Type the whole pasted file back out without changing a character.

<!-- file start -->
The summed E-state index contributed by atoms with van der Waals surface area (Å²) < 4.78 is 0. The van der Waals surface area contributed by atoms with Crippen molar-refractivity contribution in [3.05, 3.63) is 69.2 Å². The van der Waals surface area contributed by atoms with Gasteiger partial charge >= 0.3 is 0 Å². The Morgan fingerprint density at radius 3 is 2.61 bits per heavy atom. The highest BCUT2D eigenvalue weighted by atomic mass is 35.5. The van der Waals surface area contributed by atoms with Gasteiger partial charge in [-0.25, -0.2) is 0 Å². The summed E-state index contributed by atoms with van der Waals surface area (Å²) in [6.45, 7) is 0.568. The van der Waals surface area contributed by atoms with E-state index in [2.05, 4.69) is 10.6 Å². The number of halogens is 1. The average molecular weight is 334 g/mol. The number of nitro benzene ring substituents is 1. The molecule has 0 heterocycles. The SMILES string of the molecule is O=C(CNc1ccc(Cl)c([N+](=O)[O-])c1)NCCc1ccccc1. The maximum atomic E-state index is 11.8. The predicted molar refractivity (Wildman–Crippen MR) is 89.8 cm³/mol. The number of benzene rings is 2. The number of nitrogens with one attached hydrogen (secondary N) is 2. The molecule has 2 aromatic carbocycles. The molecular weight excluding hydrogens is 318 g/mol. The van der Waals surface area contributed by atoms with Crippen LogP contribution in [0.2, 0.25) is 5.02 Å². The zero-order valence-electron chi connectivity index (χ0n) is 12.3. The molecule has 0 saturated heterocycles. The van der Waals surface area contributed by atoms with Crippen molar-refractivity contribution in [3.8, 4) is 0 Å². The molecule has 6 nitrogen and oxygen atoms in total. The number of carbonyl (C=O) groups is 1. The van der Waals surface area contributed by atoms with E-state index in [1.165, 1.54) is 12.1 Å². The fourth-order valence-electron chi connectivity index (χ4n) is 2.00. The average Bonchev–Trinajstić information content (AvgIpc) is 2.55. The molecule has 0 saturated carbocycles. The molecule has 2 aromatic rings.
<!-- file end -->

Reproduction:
The summed E-state index contributed by atoms with van der Waals surface area (Å²) < 4.78 is 0. The van der Waals surface area contributed by atoms with Crippen molar-refractivity contribution in [3.05, 3.63) is 69.2 Å². The van der Waals surface area contributed by atoms with Gasteiger partial charge >= 0.3 is 0 Å². The Morgan fingerprint density at radius 3 is 2.61 bits per heavy atom. The highest BCUT2D eigenvalue weighted by atomic mass is 35.5. The van der Waals surface area contributed by atoms with Gasteiger partial charge in [-0.25, -0.2) is 0 Å². The summed E-state index contributed by atoms with van der Waals surface area (Å²) in [6.45, 7) is 0.568. The van der Waals surface area contributed by atoms with E-state index in [2.05, 4.69) is 10.6 Å². The number of halogens is 1. The average molecular weight is 334 g/mol. The number of nitro benzene ring substituents is 1. The molecule has 0 heterocycles. The SMILES string of the molecule is O=C(CNc1ccc(Cl)c([N+](=O)[O-])c1)NCCc1ccccc1. The maximum atomic E-state index is 11.8. The predicted molar refractivity (Wildman–Crippen MR) is 89.8 cm³/mol. The number of benzene rings is 2. The number of nitrogens with one attached hydrogen (secondary N) is 2. The molecule has 2 aromatic carbocycles. The molecular weight excluding hydrogens is 318 g/mol. The van der Waals surface area contributed by atoms with Crippen LogP contribution in [0.2, 0.25) is 5.02 Å². The zero-order valence-electron chi connectivity index (χ0n) is 12.3. The molecule has 0 saturated heterocycles. The van der Waals surface area contributed by atoms with Crippen molar-refractivity contribution in [3.8, 4) is 0 Å². The molecule has 6 nitrogen and oxygen atoms in total. The number of carbonyl (C=O) groups is 1. The van der Waals surface area contributed by atoms with E-state index in [1.165, 1.54) is 12.1 Å². The fourth-order valence-electron chi connectivity index (χ4n) is 2.00. The average Bonchev–Trinajstić information content (AvgIpc) is 2.55. The molecule has 0 saturated carbocycles. The molecule has 2 aromatic rings.